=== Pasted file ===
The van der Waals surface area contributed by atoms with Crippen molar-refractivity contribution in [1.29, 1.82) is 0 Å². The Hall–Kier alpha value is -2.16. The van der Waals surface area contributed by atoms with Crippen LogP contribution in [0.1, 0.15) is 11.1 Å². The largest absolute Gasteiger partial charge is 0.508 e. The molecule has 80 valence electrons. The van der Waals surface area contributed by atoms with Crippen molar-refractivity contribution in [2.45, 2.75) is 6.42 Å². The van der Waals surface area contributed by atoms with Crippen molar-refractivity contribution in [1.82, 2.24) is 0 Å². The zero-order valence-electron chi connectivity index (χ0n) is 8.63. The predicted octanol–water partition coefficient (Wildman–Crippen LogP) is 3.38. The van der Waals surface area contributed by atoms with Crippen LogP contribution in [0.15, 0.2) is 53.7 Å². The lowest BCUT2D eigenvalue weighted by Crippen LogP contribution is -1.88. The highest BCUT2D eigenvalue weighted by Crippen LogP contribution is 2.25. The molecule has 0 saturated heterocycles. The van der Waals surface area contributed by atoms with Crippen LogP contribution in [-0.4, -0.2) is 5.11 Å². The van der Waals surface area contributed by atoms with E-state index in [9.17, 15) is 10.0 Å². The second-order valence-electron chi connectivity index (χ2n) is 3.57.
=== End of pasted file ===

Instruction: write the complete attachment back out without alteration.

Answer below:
The van der Waals surface area contributed by atoms with Crippen molar-refractivity contribution in [1.29, 1.82) is 0 Å². The Hall–Kier alpha value is -2.16. The van der Waals surface area contributed by atoms with Crippen LogP contribution in [0.1, 0.15) is 11.1 Å². The largest absolute Gasteiger partial charge is 0.508 e. The molecule has 80 valence electrons. The van der Waals surface area contributed by atoms with Crippen molar-refractivity contribution in [2.45, 2.75) is 6.42 Å². The van der Waals surface area contributed by atoms with Crippen molar-refractivity contribution in [1.82, 2.24) is 0 Å². The zero-order valence-electron chi connectivity index (χ0n) is 8.63. The predicted octanol–water partition coefficient (Wildman–Crippen LogP) is 3.38. The van der Waals surface area contributed by atoms with Crippen LogP contribution in [0.15, 0.2) is 53.7 Å². The lowest BCUT2D eigenvalue weighted by Crippen LogP contribution is -1.88. The highest BCUT2D eigenvalue weighted by Crippen LogP contribution is 2.25. The molecule has 0 saturated heterocycles. The van der Waals surface area contributed by atoms with Crippen LogP contribution in [-0.4, -0.2) is 5.11 Å². The van der Waals surface area contributed by atoms with E-state index in [9.17, 15) is 10.0 Å². The second-order valence-electron chi connectivity index (χ2n) is 3.57.